# Transitive Property

The **transitive property** in its most common form is: when given numbers $a,$ $b,$ and $c,$ $a = b$ and $b = c$ being true implies $a = c.$ Also popular: $a < b$ and $b < c$ being true implies that $a < c .$

In general, the transitive property indicates that given some comparative relationship $\preceq ,$ $a \preceq b$ and $b \preceq c$ implies that $a \preceq c.$ The transitive property may seem trivial with equality and inequality, but there are many other relationships that seem transitive but are not. That is, the transitive property is useful to study in order to avoid mistakes in situations where it **doesn't** hold.

There are also formal mathematical structures (like partial ordering) which require transitivity, so transitivity may need to be proven.

## Equality and Inequality

The transitive property of equality is if $a = b$ and $b = c ,$ then $a = c .$

The transitive property of inequality is if $a < b$ and $b < c ,$ then $a < c .$ Note this also works with the symbols $> ,$ $\geq ,$ and $\leq .$

## Where Transitivity Fails

Suppose Aki, Brigid, and Caliana are playing tennis. Their Foot Movement, Hand Dexterity, and Stamina are each rated on a scale from 1 to 4. If the rating on two categories of player $X$ exceed two categories of player $Y,$ player $X$ wins the match.

Foot Movement | Hand Dexterity | Stamina | |

Aki | 4 | 2 | 1 |

Brigid | 2 | 1 | 4 |

Caliana | 1 | 3 | 3 |

Notice that Aki beats Brigid (Movement, Dexterity), Brigid beats Caliana (Movement, Stamina), but Caliana beats Aki (Dexterity, Stamina). In symbols, $A \preceq B ,$ $B \preceq C ,$ but it is **not** the case that $A \preceq C ;$ the reverse is true. Therefore this is a non-transitive relationship.

This can happen whenever the "ranking" of things is done in a way that can't be arranged on a single number line. This issue also comes up with voting:

Suppose three people rank the ice cream flavors C, S, and V (chocolate, strawberry, and vanilla) in the following way:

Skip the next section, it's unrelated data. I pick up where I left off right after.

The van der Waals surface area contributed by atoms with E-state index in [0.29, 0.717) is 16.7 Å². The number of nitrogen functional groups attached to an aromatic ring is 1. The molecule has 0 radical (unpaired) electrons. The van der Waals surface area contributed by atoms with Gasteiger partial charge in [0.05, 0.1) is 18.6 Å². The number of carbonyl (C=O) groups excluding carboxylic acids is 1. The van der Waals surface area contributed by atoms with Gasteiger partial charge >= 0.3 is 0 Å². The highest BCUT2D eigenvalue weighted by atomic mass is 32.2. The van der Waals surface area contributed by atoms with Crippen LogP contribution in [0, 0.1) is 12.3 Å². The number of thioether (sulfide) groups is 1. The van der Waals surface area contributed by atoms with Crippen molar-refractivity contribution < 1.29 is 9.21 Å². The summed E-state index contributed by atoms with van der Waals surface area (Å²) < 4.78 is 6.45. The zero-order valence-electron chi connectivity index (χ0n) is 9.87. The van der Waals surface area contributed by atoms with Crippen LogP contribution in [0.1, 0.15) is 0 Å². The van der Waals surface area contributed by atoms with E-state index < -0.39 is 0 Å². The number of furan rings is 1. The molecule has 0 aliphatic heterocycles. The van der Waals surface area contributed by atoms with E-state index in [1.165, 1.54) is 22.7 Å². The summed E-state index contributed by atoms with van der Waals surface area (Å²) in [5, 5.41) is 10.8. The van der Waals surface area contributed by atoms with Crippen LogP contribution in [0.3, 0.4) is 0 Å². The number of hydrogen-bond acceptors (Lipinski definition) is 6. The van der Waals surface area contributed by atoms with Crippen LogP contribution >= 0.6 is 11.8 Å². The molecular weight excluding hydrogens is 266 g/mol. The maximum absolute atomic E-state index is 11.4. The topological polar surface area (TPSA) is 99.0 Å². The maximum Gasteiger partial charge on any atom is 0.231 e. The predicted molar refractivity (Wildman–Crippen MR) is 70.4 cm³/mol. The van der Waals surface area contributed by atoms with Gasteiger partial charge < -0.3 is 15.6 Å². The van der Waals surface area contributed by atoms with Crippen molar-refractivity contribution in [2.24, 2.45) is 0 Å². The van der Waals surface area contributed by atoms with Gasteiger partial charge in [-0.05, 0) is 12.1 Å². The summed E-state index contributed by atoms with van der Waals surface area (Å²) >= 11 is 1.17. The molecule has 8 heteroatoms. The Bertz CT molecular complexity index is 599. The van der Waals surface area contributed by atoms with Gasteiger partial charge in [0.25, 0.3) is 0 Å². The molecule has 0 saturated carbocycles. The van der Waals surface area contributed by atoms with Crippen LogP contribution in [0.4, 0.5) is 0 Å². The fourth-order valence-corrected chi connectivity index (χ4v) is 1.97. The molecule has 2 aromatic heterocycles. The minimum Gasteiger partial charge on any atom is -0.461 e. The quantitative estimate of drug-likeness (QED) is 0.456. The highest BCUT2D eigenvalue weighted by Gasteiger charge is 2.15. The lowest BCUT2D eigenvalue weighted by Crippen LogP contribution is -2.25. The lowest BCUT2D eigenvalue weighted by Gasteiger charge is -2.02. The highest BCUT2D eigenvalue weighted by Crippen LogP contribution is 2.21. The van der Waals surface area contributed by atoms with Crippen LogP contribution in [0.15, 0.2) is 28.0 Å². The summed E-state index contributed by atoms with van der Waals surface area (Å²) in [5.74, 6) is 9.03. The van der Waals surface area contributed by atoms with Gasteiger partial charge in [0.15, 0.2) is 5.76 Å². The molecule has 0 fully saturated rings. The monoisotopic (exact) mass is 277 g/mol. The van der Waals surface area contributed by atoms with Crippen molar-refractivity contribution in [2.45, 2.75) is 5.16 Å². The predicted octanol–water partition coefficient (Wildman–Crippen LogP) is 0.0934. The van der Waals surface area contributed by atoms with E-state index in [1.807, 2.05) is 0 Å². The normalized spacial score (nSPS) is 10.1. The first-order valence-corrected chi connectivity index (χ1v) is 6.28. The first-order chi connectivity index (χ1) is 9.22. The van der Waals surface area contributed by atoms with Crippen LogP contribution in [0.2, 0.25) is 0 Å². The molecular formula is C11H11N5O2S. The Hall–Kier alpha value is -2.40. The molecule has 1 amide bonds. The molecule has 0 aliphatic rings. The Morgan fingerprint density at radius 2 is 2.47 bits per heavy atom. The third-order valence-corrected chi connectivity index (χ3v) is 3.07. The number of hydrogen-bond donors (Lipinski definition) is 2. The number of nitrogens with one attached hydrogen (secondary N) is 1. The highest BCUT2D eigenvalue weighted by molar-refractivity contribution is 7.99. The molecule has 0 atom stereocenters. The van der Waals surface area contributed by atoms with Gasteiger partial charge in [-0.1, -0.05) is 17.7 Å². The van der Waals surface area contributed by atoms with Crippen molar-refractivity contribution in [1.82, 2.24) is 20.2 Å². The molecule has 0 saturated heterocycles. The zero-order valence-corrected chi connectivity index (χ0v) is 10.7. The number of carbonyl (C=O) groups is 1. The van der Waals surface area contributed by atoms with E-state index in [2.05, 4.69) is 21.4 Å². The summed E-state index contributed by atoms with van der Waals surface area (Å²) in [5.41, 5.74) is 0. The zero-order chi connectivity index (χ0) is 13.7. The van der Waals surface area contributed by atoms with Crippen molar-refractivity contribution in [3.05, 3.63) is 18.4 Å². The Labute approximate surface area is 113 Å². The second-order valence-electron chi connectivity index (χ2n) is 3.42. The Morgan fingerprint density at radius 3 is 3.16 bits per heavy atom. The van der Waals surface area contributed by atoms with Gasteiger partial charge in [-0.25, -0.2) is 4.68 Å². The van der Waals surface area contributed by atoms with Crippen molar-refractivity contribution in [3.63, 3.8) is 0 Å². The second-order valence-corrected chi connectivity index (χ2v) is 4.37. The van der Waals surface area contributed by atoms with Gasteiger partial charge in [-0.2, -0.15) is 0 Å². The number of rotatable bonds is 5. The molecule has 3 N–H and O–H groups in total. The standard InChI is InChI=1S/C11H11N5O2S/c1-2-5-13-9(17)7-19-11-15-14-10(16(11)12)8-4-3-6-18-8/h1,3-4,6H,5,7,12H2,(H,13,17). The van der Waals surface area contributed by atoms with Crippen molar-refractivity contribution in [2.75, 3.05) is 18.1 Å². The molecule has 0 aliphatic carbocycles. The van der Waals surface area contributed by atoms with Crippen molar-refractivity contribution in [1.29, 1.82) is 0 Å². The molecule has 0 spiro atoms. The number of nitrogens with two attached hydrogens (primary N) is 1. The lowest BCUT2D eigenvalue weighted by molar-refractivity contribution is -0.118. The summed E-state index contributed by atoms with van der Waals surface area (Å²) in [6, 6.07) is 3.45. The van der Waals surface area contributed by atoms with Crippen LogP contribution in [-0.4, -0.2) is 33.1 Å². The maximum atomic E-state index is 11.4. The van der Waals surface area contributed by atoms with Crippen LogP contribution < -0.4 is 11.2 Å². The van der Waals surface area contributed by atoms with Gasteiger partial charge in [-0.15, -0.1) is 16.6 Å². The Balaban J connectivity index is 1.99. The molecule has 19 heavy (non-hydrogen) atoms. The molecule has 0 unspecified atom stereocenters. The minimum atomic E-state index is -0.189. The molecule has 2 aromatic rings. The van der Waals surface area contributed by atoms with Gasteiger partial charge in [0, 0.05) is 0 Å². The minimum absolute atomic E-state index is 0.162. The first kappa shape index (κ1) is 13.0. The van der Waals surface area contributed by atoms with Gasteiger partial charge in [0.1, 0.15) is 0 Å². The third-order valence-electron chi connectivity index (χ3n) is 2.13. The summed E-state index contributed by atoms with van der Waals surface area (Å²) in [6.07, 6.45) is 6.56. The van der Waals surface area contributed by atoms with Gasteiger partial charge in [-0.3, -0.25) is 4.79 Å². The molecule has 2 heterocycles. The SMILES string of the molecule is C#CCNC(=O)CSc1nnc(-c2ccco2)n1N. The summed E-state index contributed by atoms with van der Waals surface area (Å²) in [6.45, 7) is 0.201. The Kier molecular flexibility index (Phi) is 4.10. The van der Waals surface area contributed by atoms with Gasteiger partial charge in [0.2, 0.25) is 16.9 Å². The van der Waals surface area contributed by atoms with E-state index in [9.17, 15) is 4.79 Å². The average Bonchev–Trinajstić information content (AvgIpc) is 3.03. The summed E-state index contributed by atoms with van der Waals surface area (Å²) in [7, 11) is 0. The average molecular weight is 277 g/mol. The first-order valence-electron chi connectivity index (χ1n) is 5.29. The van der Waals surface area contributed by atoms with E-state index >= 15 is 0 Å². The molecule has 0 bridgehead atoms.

Chet: S > C > V

Omari: C > V > S

Taj: V > S > C

Only one flavor can be bought for a party, so they're going up for a series of runoff votes. That is, two of the flavors will be pitted against each other in a vote, and the winner will face the remaining flavor in a final vote.

For example, if C faces V in a vote, Chet and Omari prefer C to V so that C will win. Then C faces off against S in a vote; since Chet and Taj prefer S to C, S wins the final vote.

If the runoffs can happen in any order, is there a way for chocolate (C) to win the final vote?

## Formal Transitivity

Justifying the transitivity property formally is a matter of showing given a relation $\preceq ,$ $a \preceq b$ and $b \preceq c$ implies that $a \preceq c.$ This needs to be shown true for **any** choice of $a,$ $b,$ and $c$ in the given set.

Suppose we have a set $Z = \{1, 2, 3, 4\}$ with a relation defined by the input-output pairs $\{(1, 3), (1, 2), (3, 2), (2, 4), (4, 1)\} .$ Is this relationship transitive?

While we have a transitivity relationship with $1 \preceq 3,$ $3 \preceq 2,$ and $1 \preceq 2$ all being true, it doesn't hold for every possible trio of $a,$ $b,$ and $c.$ For example, $1 \preceq 2$ and $2 \preceq 4$ but it is

notthe case that $1 \preceq 4 .$ Therefore the relation is not transitive.

**Cite as:**Transitive Property.

*Brilliant.org*. Retrieved from https://brilliant.org/wiki/transitive-property/